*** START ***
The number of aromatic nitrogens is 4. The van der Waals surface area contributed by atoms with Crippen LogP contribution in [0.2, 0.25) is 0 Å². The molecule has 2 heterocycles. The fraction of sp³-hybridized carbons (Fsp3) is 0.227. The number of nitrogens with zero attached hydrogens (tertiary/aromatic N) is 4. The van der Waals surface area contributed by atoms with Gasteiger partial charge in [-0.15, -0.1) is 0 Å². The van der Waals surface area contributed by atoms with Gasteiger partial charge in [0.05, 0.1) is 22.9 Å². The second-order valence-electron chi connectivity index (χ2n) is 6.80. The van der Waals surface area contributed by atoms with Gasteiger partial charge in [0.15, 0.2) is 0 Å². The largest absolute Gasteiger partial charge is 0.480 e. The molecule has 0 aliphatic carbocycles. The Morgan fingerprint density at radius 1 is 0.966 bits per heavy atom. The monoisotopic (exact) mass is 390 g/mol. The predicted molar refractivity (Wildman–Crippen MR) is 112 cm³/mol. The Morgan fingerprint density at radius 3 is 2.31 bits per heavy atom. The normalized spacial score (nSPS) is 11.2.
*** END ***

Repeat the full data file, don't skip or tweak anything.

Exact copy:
The number of aromatic nitrogens is 4. The van der Waals surface area contributed by atoms with Crippen LogP contribution in [0.2, 0.25) is 0 Å². The molecule has 2 heterocycles. The fraction of sp³-hybridized carbons (Fsp3) is 0.227. The number of nitrogens with zero attached hydrogens (tertiary/aromatic N) is 4. The van der Waals surface area contributed by atoms with Gasteiger partial charge in [-0.15, -0.1) is 0 Å². The van der Waals surface area contributed by atoms with Gasteiger partial charge in [0.05, 0.1) is 22.9 Å². The second-order valence-electron chi connectivity index (χ2n) is 6.80. The van der Waals surface area contributed by atoms with Gasteiger partial charge in [0.15, 0.2) is 0 Å². The largest absolute Gasteiger partial charge is 0.480 e. The molecule has 0 aliphatic carbocycles. The Morgan fingerprint density at radius 1 is 0.966 bits per heavy atom. The monoisotopic (exact) mass is 390 g/mol. The predicted molar refractivity (Wildman–Crippen MR) is 112 cm³/mol. The Morgan fingerprint density at radius 3 is 2.31 bits per heavy atom. The normalized spacial score (nSPS) is 11.2.